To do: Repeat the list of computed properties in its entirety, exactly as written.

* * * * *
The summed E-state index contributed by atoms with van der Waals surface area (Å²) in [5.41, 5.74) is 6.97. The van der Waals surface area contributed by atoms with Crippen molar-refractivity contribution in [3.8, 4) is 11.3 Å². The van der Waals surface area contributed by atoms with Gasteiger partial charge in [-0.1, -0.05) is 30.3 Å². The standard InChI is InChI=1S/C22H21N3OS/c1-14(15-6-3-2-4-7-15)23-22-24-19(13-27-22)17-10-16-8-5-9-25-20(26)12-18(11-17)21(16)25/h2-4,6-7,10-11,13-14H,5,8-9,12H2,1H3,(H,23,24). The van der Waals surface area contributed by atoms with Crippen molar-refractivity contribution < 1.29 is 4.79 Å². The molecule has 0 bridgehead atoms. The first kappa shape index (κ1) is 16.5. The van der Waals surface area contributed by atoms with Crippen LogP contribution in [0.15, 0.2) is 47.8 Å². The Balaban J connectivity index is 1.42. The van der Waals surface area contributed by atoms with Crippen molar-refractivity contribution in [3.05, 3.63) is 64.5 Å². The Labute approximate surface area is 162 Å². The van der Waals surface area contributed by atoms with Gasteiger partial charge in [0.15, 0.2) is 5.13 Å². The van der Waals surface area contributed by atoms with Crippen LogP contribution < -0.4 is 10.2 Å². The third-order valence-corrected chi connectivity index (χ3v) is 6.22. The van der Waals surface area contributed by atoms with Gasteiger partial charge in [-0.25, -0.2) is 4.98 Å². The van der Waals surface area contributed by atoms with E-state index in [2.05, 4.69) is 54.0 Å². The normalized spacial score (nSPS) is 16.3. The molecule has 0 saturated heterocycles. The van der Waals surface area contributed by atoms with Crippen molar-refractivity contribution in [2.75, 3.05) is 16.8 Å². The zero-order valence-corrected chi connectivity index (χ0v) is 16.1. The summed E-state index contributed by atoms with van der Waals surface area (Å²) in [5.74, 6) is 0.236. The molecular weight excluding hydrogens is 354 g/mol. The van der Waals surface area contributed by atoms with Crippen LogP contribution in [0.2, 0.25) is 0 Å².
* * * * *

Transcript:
The summed E-state index contributed by atoms with van der Waals surface area (Å²) in [5.41, 5.74) is 6.97. The van der Waals surface area contributed by atoms with Crippen molar-refractivity contribution in [3.8, 4) is 11.3 Å². The van der Waals surface area contributed by atoms with Gasteiger partial charge in [-0.1, -0.05) is 30.3 Å². The standard InChI is InChI=1S/C22H21N3OS/c1-14(15-6-3-2-4-7-15)23-22-24-19(13-27-22)17-10-16-8-5-9-25-20(26)12-18(11-17)21(16)25/h2-4,6-7,10-11,13-14H,5,8-9,12H2,1H3,(H,23,24). The van der Waals surface area contributed by atoms with Crippen molar-refractivity contribution < 1.29 is 4.79 Å². The molecule has 0 bridgehead atoms. The first kappa shape index (κ1) is 16.5. The van der Waals surface area contributed by atoms with Crippen LogP contribution in [0.15, 0.2) is 47.8 Å². The Balaban J connectivity index is 1.42. The van der Waals surface area contributed by atoms with Crippen molar-refractivity contribution in [3.05, 3.63) is 64.5 Å². The Labute approximate surface area is 162 Å². The van der Waals surface area contributed by atoms with Gasteiger partial charge in [0.15, 0.2) is 5.13 Å². The van der Waals surface area contributed by atoms with Crippen LogP contribution < -0.4 is 10.2 Å². The third-order valence-corrected chi connectivity index (χ3v) is 6.22. The van der Waals surface area contributed by atoms with Gasteiger partial charge in [-0.25, -0.2) is 4.98 Å². The van der Waals surface area contributed by atoms with E-state index in [2.05, 4.69) is 54.0 Å². The normalized spacial score (nSPS) is 16.3. The molecule has 0 saturated heterocycles. The van der Waals surface area contributed by atoms with Crippen molar-refractivity contribution in [2.75, 3.05) is 16.8 Å². The zero-order valence-corrected chi connectivity index (χ0v) is 16.1. The summed E-state index contributed by atoms with van der Waals surface area (Å²) in [5.74, 6) is 0.236. The molecular weight excluding hydrogens is 354 g/mol. The van der Waals surface area contributed by atoms with Crippen LogP contribution in [0.2, 0.25) is 0 Å².